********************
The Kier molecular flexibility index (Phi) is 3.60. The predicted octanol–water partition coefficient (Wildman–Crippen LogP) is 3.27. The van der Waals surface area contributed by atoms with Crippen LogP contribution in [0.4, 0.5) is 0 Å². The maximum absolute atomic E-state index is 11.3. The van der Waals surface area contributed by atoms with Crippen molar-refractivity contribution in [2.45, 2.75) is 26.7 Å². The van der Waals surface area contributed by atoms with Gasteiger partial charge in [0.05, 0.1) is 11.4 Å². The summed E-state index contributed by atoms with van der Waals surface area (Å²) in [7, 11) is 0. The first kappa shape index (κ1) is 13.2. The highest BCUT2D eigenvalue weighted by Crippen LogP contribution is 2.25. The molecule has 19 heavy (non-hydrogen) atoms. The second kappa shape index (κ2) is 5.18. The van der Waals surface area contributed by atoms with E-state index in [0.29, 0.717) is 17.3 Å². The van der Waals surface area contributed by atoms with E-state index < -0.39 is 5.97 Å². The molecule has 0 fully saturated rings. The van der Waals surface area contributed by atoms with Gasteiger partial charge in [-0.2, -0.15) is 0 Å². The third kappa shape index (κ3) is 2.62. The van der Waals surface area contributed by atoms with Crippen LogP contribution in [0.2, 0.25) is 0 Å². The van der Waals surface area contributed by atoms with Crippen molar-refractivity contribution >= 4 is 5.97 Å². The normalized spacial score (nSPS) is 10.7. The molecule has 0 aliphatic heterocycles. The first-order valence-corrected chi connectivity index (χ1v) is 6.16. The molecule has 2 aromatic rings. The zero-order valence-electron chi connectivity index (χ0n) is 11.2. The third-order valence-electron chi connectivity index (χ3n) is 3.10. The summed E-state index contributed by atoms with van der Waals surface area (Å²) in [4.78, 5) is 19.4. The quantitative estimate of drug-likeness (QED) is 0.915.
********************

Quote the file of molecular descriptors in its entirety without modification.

The Kier molecular flexibility index (Phi) is 3.60. The predicted octanol–water partition coefficient (Wildman–Crippen LogP) is 3.27. The van der Waals surface area contributed by atoms with Crippen LogP contribution in [0.4, 0.5) is 0 Å². The maximum absolute atomic E-state index is 11.3. The van der Waals surface area contributed by atoms with Crippen molar-refractivity contribution in [2.45, 2.75) is 26.7 Å². The van der Waals surface area contributed by atoms with Gasteiger partial charge in [0.05, 0.1) is 11.4 Å². The summed E-state index contributed by atoms with van der Waals surface area (Å²) in [7, 11) is 0. The first kappa shape index (κ1) is 13.2. The highest BCUT2D eigenvalue weighted by Crippen LogP contribution is 2.25. The molecule has 19 heavy (non-hydrogen) atoms. The second kappa shape index (κ2) is 5.18. The van der Waals surface area contributed by atoms with E-state index in [0.29, 0.717) is 17.3 Å². The van der Waals surface area contributed by atoms with E-state index < -0.39 is 5.97 Å². The molecule has 0 fully saturated rings. The van der Waals surface area contributed by atoms with Gasteiger partial charge in [-0.2, -0.15) is 0 Å². The third kappa shape index (κ3) is 2.62. The van der Waals surface area contributed by atoms with Crippen LogP contribution in [0.2, 0.25) is 0 Å². The van der Waals surface area contributed by atoms with Crippen molar-refractivity contribution >= 4 is 5.97 Å². The normalized spacial score (nSPS) is 10.7. The molecule has 0 aliphatic heterocycles. The first-order valence-corrected chi connectivity index (χ1v) is 6.16. The molecule has 2 aromatic rings. The zero-order valence-electron chi connectivity index (χ0n) is 11.2. The third-order valence-electron chi connectivity index (χ3n) is 3.10. The summed E-state index contributed by atoms with van der Waals surface area (Å²) in [4.78, 5) is 19.4. The quantitative estimate of drug-likeness (QED) is 0.915.